Thursday, January 31, 2008

What part of "illegal" are you having trouble with?

It's bad enough that this Inside Catholic article puffs up "shamnesty" as championed by Sens. Sam Brownback and John McCain, without realizing that it was such a position by Brownback that drove him out of the Presidential race. (If you're scratching your head as to who Sam Brownback is, you're not alone.) Or that Brownback holds all this influence over Catholic voters. Or that only "white evangelicals" oppose McCain (Laura Ingraham, anyone?).

Worst of all is that author Deal Hudson, as is typical of way too many Catholics, doesn't use the word "illegal" ONCE in this article. He just doesn't get it, but the voters do.

Morning Radio Shows

Any radio station worth its FCC license puts its greatest effort in talent and production into its morning show, because that's when most people listen. At least that's the way it's been since the TV captured living rooms in the evening.

One of the first morning shows I got into was that of legendary Baltimore DJ Johnny Walker, regarded as one of the original "shock jocks." I'm not sure whether he was really a shock jock or not, but I loved listening to his Little News of the Morning where he'd make one-liners about the news of the day, followed by "audience reaction" through all sorts of sound effects and drops ("Wow, it sure doesn't taste like tomato juice!"). In fact, I think I enjoyed those more than the jokes themselves. That's when my taste was whetted for the Theater of the Mind.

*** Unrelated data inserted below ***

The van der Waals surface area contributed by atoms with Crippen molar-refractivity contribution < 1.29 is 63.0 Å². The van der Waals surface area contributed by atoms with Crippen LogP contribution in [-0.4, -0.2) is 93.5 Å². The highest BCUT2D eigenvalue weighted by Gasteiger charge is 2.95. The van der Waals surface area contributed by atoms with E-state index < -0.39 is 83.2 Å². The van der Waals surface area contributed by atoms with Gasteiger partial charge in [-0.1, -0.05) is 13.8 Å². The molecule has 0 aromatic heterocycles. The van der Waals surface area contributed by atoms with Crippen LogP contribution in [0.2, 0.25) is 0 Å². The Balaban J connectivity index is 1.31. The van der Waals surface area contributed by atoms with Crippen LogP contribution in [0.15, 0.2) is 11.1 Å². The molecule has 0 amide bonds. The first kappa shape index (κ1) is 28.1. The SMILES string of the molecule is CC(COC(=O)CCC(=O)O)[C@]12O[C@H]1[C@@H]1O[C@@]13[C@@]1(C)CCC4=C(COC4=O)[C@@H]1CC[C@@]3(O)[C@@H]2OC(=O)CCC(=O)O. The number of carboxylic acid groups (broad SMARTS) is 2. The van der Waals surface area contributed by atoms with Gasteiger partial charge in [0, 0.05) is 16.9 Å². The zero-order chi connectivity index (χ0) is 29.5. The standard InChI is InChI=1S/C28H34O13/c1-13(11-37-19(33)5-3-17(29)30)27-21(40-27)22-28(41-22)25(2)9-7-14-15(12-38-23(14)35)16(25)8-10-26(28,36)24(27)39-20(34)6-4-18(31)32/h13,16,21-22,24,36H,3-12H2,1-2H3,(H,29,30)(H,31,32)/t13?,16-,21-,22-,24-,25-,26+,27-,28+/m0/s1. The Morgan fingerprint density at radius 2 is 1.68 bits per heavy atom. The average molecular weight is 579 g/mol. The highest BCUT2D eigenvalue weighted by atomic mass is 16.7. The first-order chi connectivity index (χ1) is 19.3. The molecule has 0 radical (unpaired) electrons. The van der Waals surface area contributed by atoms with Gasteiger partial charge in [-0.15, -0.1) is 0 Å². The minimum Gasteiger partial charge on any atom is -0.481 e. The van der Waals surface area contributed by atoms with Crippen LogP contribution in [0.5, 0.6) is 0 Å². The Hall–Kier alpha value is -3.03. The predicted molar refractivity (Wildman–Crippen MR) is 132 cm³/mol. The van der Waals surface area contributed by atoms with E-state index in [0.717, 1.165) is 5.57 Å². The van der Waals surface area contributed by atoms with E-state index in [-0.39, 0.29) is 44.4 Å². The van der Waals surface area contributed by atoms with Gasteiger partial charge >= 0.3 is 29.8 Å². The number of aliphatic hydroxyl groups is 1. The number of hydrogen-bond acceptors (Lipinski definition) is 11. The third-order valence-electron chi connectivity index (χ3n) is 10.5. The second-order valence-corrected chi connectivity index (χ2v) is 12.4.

In high school and college, I became a fan of Allan Courduff of 98 Rock. He had all sorts of characters that he played, including refuted scientist Dr. Robert Flatula, the oldest living rocker Hyman "Be-Bop-A-Lu-La" Lipschitz, the "mama" of fellow jock John Panzarella, and Bawlamer-based stoner Glen Burnout, to name but a few. I also enjoyed segments like "Where's Your ID?" where callers had to identify a song from a few seconds of it played backwards, and the "Dreaded Morning Oldie" where a sappy 60s or 70s song (Clint Holmes' "Playground In My Mind," Gilbert O'Sullivan's "Alone Again . . . Naturally," or Bobby Goldsboro's "Honey", for three) would be played until a listener identified the song and the "perpetrator." Then a record-skidding noise would stop the song. There was also a series called The Adventures of the Preppington Family," featuring a kid who, for story purposes, went to my high school. BTW, I didn't join the 98 Rock Air Force listener club, but I know lots of folks who did.

Also in college, friends of mine got me into the Greaseman (Doug Tracht). Yep, he was crude, but he could be hilarious, and he too had a whole bevy of bits: Sergeant Fury, the Lawman, stories of his ex Estelle and his DADDY!, West Virginia, etc. He also played his own newsman Rod Allen Fritz, traffic reporter Dick DeLuca the Big Palooka, and sportscaster "What The Hell" Biff Cantrell. Sadly, his schtick hasn't changed a bit in the last 20+ years, and I've long since outgrown him.